Canadian dollar weakens on retail data, oversold market
By Solarina Ho
TORONTO (Reuters) - The Canadian dollar continued its retreat on Wednesday from the 3-1/2 month highs of the previous session, at one point hitting its weakest level in more than a week against the U.S. currency after the government reported an unexpected drop in retail sales.
The decline in June sales confirmed a weaker trend in consumer spending that will likely trim overall growth in the second quarter and raises questions about the Bank of Canada's hawkish slant on monetary policy.
"The market's been heavily oversold over the last few weeks in particular, so seeing a corrective bounce isn't really untoward. The charts were suggesting we're going to see a short term bounce," said Gareth Sylvester, director at Klarity FX.
He noted that retail sales data was the latest in a string of key economic indicators all pointing toward a softening Canadian economic outlook.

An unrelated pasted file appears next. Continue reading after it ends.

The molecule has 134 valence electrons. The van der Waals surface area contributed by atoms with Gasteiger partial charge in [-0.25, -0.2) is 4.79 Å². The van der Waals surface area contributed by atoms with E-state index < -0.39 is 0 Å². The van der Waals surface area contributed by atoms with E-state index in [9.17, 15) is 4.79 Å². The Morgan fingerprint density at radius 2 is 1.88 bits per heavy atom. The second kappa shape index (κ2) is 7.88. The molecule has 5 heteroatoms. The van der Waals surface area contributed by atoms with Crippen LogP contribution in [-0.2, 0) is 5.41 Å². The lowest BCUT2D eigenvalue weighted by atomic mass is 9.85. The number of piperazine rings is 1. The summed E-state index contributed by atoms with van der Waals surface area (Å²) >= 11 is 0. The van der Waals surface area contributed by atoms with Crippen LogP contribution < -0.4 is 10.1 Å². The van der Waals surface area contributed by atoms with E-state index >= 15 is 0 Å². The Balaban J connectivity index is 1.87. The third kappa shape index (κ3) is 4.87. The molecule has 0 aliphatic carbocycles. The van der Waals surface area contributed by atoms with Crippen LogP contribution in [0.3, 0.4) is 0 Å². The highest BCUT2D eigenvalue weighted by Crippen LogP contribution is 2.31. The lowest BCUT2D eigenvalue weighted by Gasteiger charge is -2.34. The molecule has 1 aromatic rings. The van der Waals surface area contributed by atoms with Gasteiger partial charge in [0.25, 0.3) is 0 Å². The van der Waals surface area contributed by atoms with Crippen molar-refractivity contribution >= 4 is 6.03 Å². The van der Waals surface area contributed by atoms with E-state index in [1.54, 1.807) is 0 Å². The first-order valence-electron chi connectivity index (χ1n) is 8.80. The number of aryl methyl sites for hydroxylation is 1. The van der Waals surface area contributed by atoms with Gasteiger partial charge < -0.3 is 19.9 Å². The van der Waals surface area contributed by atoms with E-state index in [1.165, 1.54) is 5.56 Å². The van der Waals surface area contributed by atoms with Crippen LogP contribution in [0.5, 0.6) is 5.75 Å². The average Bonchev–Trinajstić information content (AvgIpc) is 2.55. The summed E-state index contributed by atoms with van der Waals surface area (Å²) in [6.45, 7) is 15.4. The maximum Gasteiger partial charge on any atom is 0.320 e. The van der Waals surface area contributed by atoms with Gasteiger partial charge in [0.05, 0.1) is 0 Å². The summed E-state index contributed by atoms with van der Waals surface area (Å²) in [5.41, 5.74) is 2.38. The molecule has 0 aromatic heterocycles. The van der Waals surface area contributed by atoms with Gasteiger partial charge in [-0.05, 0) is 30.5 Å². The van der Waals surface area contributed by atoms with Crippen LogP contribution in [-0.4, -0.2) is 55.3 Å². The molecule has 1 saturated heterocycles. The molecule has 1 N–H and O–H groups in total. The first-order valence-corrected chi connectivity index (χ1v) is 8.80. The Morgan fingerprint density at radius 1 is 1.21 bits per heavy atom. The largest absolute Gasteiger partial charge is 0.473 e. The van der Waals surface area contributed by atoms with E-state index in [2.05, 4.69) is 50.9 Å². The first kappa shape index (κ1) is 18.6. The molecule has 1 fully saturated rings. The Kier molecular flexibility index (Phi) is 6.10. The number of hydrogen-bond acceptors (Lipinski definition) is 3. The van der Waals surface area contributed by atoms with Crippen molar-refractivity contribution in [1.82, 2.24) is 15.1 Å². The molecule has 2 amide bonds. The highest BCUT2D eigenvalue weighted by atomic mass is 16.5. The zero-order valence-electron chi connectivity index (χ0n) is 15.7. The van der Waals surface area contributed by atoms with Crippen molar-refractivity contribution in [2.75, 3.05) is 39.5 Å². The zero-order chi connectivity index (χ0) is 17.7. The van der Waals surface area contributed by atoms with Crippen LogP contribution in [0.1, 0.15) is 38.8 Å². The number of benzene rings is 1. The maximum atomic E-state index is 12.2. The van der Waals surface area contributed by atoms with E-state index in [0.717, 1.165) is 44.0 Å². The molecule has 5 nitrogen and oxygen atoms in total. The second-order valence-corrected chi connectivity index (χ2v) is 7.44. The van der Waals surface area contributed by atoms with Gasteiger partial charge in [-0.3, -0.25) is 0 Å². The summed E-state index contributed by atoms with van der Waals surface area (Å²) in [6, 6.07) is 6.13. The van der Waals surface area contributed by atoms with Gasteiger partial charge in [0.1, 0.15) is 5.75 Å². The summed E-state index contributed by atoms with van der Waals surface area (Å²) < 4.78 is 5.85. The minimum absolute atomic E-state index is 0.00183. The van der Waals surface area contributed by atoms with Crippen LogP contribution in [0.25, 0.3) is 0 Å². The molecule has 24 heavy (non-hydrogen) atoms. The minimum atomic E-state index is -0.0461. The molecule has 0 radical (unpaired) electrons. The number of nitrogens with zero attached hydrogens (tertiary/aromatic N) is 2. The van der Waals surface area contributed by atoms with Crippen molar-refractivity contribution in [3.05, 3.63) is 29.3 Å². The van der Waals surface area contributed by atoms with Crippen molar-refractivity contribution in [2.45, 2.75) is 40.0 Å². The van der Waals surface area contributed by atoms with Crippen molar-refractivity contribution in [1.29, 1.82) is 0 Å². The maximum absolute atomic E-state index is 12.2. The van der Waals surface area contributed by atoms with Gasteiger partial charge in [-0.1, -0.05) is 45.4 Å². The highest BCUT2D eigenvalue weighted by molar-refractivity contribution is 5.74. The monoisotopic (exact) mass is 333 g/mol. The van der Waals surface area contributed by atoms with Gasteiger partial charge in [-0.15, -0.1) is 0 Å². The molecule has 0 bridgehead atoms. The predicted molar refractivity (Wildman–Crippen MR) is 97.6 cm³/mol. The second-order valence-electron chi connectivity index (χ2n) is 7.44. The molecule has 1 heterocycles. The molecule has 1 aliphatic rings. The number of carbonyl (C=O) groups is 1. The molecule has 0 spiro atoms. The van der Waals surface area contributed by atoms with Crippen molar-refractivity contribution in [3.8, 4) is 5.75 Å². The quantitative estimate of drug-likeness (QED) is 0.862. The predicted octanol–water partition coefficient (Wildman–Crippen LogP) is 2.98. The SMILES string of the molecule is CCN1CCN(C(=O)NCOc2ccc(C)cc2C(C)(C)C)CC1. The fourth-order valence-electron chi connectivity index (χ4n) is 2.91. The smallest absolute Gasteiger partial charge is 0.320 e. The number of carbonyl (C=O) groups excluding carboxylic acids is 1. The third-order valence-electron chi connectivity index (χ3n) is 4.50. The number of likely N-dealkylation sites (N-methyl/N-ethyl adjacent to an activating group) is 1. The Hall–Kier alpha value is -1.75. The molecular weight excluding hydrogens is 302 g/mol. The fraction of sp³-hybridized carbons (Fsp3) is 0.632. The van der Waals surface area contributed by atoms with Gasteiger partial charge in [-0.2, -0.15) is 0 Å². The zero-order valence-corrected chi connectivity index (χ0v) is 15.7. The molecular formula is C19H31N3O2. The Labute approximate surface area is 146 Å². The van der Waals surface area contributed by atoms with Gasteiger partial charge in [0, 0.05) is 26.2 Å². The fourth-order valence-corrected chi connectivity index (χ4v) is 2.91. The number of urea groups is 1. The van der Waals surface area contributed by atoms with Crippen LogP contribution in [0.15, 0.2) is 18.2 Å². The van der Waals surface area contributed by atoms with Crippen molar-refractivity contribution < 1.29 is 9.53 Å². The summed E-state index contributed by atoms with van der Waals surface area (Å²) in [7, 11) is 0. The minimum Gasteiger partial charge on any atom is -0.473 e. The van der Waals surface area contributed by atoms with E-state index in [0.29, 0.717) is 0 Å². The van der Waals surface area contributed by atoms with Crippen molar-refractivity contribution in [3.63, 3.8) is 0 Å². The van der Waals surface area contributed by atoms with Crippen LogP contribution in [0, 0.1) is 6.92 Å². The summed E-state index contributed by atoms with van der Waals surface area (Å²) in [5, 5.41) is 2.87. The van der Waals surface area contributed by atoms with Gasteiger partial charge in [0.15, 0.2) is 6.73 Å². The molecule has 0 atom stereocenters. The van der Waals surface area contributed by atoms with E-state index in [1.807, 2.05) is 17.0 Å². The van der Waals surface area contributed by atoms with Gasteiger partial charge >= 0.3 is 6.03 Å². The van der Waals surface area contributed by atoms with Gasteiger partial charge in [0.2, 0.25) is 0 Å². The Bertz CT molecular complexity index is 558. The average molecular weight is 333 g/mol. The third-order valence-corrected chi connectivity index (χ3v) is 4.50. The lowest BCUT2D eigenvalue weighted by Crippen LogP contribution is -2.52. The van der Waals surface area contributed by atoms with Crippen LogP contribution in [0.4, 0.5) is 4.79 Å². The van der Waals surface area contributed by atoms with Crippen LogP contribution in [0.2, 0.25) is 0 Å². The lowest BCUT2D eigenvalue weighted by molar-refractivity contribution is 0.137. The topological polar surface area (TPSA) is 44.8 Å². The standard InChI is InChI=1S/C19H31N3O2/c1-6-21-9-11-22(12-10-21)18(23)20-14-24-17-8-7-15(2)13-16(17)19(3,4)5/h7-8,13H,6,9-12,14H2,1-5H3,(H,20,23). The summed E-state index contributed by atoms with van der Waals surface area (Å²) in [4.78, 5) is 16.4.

"I think moving forward, if the economic indicators continue to show signs of weakening economic outlook, I think the Bank of Canada could certainly shift into a more neutral stance. That might just take the edge off some of the CAD's appeal," said Sylvester.
Doubts about Europe's progress on its debt crisis and weak export data from Japan also underscored the problems facing the global economy.
The Canadian dollar closed at C$0.9914 versus the U.S. dollar, or $1.0087, weaker than Tuesday's North American session close at C$0.9897, or $1.0104. After the retail sales data, it drifted as low as C$0.9948, or $1.0052, its softest level since August 10.
"We're running out of positive steam and the next wave of support to redefine the market," said David Tulk, chief Canada macro strategist at TD Securities. Continued...